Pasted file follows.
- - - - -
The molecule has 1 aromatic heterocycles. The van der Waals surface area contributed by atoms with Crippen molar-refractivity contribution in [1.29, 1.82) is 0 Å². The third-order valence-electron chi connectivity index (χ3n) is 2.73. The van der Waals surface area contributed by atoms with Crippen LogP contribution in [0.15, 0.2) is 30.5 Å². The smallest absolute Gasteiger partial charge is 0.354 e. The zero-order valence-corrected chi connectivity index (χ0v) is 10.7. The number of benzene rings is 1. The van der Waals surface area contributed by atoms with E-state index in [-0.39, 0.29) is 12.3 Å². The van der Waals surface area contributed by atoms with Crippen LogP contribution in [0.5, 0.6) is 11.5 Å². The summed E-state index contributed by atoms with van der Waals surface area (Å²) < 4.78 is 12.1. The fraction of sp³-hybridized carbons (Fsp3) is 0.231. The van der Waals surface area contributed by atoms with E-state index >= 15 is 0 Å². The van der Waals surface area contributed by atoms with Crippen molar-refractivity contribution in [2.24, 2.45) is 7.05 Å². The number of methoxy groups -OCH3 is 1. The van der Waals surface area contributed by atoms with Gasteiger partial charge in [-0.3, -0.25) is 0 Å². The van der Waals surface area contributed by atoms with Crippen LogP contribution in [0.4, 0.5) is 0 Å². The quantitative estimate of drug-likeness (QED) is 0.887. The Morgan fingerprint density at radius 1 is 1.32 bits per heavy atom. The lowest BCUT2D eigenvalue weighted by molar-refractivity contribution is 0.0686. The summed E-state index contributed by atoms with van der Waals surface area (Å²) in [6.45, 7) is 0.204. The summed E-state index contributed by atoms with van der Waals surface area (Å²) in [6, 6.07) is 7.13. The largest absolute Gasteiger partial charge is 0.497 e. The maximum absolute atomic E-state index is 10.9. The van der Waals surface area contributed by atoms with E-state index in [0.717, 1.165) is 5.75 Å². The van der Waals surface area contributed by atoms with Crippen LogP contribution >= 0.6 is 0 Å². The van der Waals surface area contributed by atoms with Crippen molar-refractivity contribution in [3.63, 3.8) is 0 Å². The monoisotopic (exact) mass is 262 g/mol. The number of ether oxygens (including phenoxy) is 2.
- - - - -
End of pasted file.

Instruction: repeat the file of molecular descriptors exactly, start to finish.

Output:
The molecule has 1 aromatic heterocycles. The van der Waals surface area contributed by atoms with Crippen molar-refractivity contribution in [1.29, 1.82) is 0 Å². The third-order valence-electron chi connectivity index (χ3n) is 2.73. The van der Waals surface area contributed by atoms with Crippen LogP contribution in [0.15, 0.2) is 30.5 Å². The smallest absolute Gasteiger partial charge is 0.354 e. The zero-order valence-corrected chi connectivity index (χ0v) is 10.7. The number of benzene rings is 1. The van der Waals surface area contributed by atoms with E-state index in [-0.39, 0.29) is 12.3 Å². The van der Waals surface area contributed by atoms with Crippen LogP contribution in [0.5, 0.6) is 11.5 Å². The summed E-state index contributed by atoms with van der Waals surface area (Å²) < 4.78 is 12.1. The fraction of sp³-hybridized carbons (Fsp3) is 0.231. The van der Waals surface area contributed by atoms with E-state index >= 15 is 0 Å². The van der Waals surface area contributed by atoms with Crippen molar-refractivity contribution in [2.24, 2.45) is 7.05 Å². The number of methoxy groups -OCH3 is 1. The van der Waals surface area contributed by atoms with Gasteiger partial charge in [-0.3, -0.25) is 0 Å². The van der Waals surface area contributed by atoms with Crippen LogP contribution in [0.4, 0.5) is 0 Å². The quantitative estimate of drug-likeness (QED) is 0.887. The Morgan fingerprint density at radius 1 is 1.32 bits per heavy atom. The lowest BCUT2D eigenvalue weighted by molar-refractivity contribution is 0.0686. The summed E-state index contributed by atoms with van der Waals surface area (Å²) in [6.45, 7) is 0.204. The summed E-state index contributed by atoms with van der Waals surface area (Å²) in [6, 6.07) is 7.13. The largest absolute Gasteiger partial charge is 0.497 e. The maximum absolute atomic E-state index is 10.9. The van der Waals surface area contributed by atoms with E-state index in [0.717, 1.165) is 5.75 Å². The van der Waals surface area contributed by atoms with Crippen LogP contribution >= 0.6 is 0 Å². The van der Waals surface area contributed by atoms with Crippen molar-refractivity contribution in [3.63, 3.8) is 0 Å². The monoisotopic (exact) mass is 262 g/mol. The number of ether oxygens (including phenoxy) is 2.